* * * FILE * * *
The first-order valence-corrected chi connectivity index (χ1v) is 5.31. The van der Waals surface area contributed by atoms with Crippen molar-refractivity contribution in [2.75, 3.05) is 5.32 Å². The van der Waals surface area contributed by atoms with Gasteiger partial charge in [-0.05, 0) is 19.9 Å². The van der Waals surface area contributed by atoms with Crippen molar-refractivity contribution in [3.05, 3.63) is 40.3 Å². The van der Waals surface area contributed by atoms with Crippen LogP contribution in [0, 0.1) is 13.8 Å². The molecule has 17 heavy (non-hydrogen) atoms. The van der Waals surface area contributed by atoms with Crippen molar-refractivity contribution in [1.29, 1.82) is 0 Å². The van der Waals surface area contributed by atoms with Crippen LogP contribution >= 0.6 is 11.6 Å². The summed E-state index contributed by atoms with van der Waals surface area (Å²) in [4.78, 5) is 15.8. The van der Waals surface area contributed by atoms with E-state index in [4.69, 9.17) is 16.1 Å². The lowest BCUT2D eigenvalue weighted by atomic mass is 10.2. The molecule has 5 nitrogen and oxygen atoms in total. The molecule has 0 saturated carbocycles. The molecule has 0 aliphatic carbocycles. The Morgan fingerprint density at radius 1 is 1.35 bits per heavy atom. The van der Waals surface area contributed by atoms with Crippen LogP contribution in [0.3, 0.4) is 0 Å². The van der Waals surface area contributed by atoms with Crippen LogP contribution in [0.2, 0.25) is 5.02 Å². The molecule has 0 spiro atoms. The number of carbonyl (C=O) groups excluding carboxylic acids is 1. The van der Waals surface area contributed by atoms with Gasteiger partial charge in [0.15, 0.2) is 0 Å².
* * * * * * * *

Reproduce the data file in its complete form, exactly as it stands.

The first-order valence-corrected chi connectivity index (χ1v) is 5.31. The van der Waals surface area contributed by atoms with Crippen molar-refractivity contribution in [2.75, 3.05) is 5.32 Å². The van der Waals surface area contributed by atoms with Gasteiger partial charge in [-0.05, 0) is 19.9 Å². The van der Waals surface area contributed by atoms with Crippen molar-refractivity contribution in [3.05, 3.63) is 40.3 Å². The van der Waals surface area contributed by atoms with Crippen LogP contribution in [0, 0.1) is 13.8 Å². The molecule has 17 heavy (non-hydrogen) atoms. The van der Waals surface area contributed by atoms with Crippen molar-refractivity contribution in [1.29, 1.82) is 0 Å². The van der Waals surface area contributed by atoms with Crippen LogP contribution >= 0.6 is 11.6 Å². The summed E-state index contributed by atoms with van der Waals surface area (Å²) in [4.78, 5) is 15.8. The van der Waals surface area contributed by atoms with E-state index in [4.69, 9.17) is 16.1 Å². The lowest BCUT2D eigenvalue weighted by atomic mass is 10.2. The molecule has 5 nitrogen and oxygen atoms in total. The molecule has 0 saturated carbocycles. The molecule has 0 aliphatic carbocycles. The Morgan fingerprint density at radius 1 is 1.35 bits per heavy atom. The van der Waals surface area contributed by atoms with Crippen LogP contribution in [0.3, 0.4) is 0 Å². The van der Waals surface area contributed by atoms with Crippen LogP contribution in [0.2, 0.25) is 5.02 Å². The molecule has 0 spiro atoms. The number of carbonyl (C=O) groups excluding carboxylic acids is 1. The van der Waals surface area contributed by atoms with Gasteiger partial charge in [0.15, 0.2) is 0 Å².